For some observers, the NFL has definitely lost some of its luster. However, the league's popularity does not seem to be waning. The week-to-week dramas on and off the field have me convinced that the NFL is America's #1 reality show. What I wonder is whether this scrutiny can result in anything positive? Or will the NFL just take advantage of the increased attention, whether good or bad, for gain and profit? I think how the league handles the latest scandal will be instructive.
For the past week, there have been numerous news stories about Jonathan Martin of the Miami Dolphins, who left the team and checked into a hospital for emotional distress following alleged bullying by teammates. Martin, who graduated from Stanford, has made public some disturbing voicemails and text messages from Richie Incognito, a player who was kicked off two different college football teams.
What I haven't heard discussed much on sports shows is what exactly is bullying? The officially accepted definition is that bullying is unwanted, aggressive behavior that involves a real or perceived power imbalance, which is repeated over time. From this definition, it's quite clear that bullying was in fact what was going on. Incognito, an NFL veteran and a member of the team's player leadership council, is clearly in a position of power over the much younger Martin, and the abuse certainly was not a one-time incident, starting with Martin's rookie year and continuing into this season.
Watching the Fox NFL pregame show this morning, I was dismayed but not surprised by some of what I heard. Jimmy Johnson talked about how Martin was not drafted until the second round, meaning some teams must have thought there were some issues with him. Michael Strahan said that people only do to you what you allow them to, implying that Martin is somehow weak for not standing up for himself. Terry Bradshaw talked about how our culture has become too quick to judge. And then there was Jay Glazer's exclusive interview of Incognito, who admitted to sending insensitive messages, but denied being a bully or racist (link to ESPN's summary of the interview):
"When words are put in a context, I understand why a lot of eyebrows get raised," Incognito told Fox Sports during the interview, which aired Sunday. "But people don't know how Jon and I communicate to one another. For instance, a week before this went down, Jonathan Martin texted me on my phone, 'I will murder your whole F'ing family.'Now imagine a high school girl accused of bullying saying the same thing: "But I was her best friend! She said mean things to me, too! In the high school environment, that's just how we talk!" Not much of a defense, is it? Incognito is certainly right that the culture of the team played a role; he just clearly does not think that there's anything wrong with the culture. What the ESPN story does not include though, is the most important fact to come out of that interview: The one question that Incognito would not answer is whether his coaches had directed him to toughen Martin up.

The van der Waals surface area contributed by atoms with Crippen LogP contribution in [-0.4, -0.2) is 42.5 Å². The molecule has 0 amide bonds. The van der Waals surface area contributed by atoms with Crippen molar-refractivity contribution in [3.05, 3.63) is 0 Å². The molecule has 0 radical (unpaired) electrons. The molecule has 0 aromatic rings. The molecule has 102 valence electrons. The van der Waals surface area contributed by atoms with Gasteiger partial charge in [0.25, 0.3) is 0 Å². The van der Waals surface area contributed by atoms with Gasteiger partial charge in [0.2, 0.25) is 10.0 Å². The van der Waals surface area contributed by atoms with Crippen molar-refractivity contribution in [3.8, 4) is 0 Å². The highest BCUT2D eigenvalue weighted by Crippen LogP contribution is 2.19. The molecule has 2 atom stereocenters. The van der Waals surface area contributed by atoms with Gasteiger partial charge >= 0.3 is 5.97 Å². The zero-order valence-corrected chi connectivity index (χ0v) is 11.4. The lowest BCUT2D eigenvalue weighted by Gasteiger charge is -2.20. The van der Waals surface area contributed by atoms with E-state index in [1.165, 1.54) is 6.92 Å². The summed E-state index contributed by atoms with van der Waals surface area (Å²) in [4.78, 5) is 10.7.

"Now, do I think Jonathan Martin was going to murder my family? Not one bit. He texted me that. I didn't think he was going to kill my family. I knew that was coming from a brother. I knew it was coming from a friend. I knew it was coming from a teammate."
"You can ask anybody in the Miami Dolphins' locker room who had Jon Martin's back the absolute most, and they will undoubtedly tell you [it was me]," Incognito said. "Jon never showed signs that football was getting to him [or] the locker room was getting to him."
"All this stuff coming out, it speaks to the culture of our locker room, our closeness, our brotherhood," Incognito said. "And the racism, the bad words, that's what I regret most. But that's a product of the environment."
The wisest thing any player has said about the situation has come from Brandon Marshall, a wide receiver who has experienced plenty of his own troubles, but who seems to have turned his life around after being treated for borderline personality disorder and courageously discussing his diagnosis in public.
"Look at it from this standpoint," Marshall said. "Take a little boy and a little girl. A little boy falls down and the first thing we say as parents is 'Get up, shake it off. You’ll be OK. Don't cry.' A little girl falls down, what do we say? 'It’s going to be OK.' We validate their feelings. So right there from that moment, we're teaching our men to mask their feelings, to not show their emotions. And it’s that times 100 with football players. You can't show that you're hurt, can't show any pain. So for a guy to come into the locker room and he shows a little vulnerability, that's a problem.A T-group for NFL players, what an inspired idea! Marshall also addresses the role the head coach plays in shaping a team's culture:
"That’s what I mean by the culture of the NFL. And that's what we have to change. So what's going on in Miami goes on in every locker room. But it’s time for us to start talking. Maybe have some group sessions where guys sit down and maybe talk about what's going on off the field or what's going on in the building and not mask everything. Because the (longer) it goes untreated, the worse it gets."
“We [the Chicago Bears] look at rookies different,” he said. “You have to earn your stripes, earn your place on the team, earn your place in the NFL. But as far as crossing that line? Disrespecting guys? Demeaning guys? That just doesn’t happen here. Actually, Coach (Marc) Trestman did a great job of really going out of his way to make everyone feel comfortable from Day One.”Will the NFL take advantage of this opportunity to change how coaches manage locker room behavior? Or will there be another flimsy attempt at a cover-up?